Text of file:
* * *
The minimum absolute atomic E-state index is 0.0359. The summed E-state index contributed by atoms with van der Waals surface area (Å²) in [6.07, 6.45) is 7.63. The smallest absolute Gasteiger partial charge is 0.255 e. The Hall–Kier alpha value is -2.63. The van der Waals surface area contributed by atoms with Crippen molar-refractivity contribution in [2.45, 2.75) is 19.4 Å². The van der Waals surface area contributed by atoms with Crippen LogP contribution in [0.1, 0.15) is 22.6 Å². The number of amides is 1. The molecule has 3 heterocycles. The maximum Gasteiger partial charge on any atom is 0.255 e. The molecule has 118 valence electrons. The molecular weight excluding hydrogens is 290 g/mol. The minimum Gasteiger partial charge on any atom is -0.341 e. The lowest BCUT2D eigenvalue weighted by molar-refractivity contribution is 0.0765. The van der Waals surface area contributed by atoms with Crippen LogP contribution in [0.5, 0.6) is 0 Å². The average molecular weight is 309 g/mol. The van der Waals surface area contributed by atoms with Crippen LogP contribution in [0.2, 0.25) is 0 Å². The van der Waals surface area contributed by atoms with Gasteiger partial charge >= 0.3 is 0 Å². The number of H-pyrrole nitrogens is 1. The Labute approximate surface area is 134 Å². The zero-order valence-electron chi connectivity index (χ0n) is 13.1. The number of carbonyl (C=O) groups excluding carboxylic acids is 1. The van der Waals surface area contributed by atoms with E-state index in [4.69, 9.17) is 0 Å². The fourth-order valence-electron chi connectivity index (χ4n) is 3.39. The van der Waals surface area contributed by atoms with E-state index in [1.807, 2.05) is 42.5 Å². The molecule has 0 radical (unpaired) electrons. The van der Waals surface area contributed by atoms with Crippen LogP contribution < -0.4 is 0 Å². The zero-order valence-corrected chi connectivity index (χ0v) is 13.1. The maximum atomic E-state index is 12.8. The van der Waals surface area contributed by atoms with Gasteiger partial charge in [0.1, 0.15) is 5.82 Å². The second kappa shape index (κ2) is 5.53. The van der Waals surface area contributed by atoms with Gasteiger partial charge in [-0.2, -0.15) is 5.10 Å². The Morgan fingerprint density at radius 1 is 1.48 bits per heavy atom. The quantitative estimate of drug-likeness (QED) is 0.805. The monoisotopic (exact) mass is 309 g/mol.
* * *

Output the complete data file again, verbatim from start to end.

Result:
The minimum absolute atomic E-state index is 0.0359. The summed E-state index contributed by atoms with van der Waals surface area (Å²) in [6.07, 6.45) is 7.63. The smallest absolute Gasteiger partial charge is 0.255 e. The Hall–Kier alpha value is -2.63. The van der Waals surface area contributed by atoms with Crippen molar-refractivity contribution in [2.45, 2.75) is 19.4 Å². The van der Waals surface area contributed by atoms with Crippen LogP contribution in [0.1, 0.15) is 22.6 Å². The number of amides is 1. The molecule has 3 heterocycles. The maximum Gasteiger partial charge on any atom is 0.255 e. The molecule has 118 valence electrons. The molecular weight excluding hydrogens is 290 g/mol. The minimum Gasteiger partial charge on any atom is -0.341 e. The lowest BCUT2D eigenvalue weighted by molar-refractivity contribution is 0.0765. The van der Waals surface area contributed by atoms with Crippen LogP contribution in [0.5, 0.6) is 0 Å². The average molecular weight is 309 g/mol. The van der Waals surface area contributed by atoms with Crippen LogP contribution in [0.2, 0.25) is 0 Å². The van der Waals surface area contributed by atoms with Gasteiger partial charge >= 0.3 is 0 Å². The number of H-pyrrole nitrogens is 1. The Labute approximate surface area is 134 Å². The zero-order valence-electron chi connectivity index (χ0n) is 13.1. The number of carbonyl (C=O) groups excluding carboxylic acids is 1. The van der Waals surface area contributed by atoms with E-state index in [4.69, 9.17) is 0 Å². The fourth-order valence-electron chi connectivity index (χ4n) is 3.39. The van der Waals surface area contributed by atoms with E-state index in [1.807, 2.05) is 42.5 Å². The molecule has 0 radical (unpaired) electrons. The van der Waals surface area contributed by atoms with Crippen LogP contribution < -0.4 is 0 Å². The zero-order valence-corrected chi connectivity index (χ0v) is 13.1. The maximum atomic E-state index is 12.8. The van der Waals surface area contributed by atoms with Gasteiger partial charge in [0.1, 0.15) is 5.82 Å². The second kappa shape index (κ2) is 5.53. The van der Waals surface area contributed by atoms with Gasteiger partial charge in [-0.2, -0.15) is 5.10 Å². The Morgan fingerprint density at radius 1 is 1.48 bits per heavy atom. The quantitative estimate of drug-likeness (QED) is 0.805. The monoisotopic (exact) mass is 309 g/mol.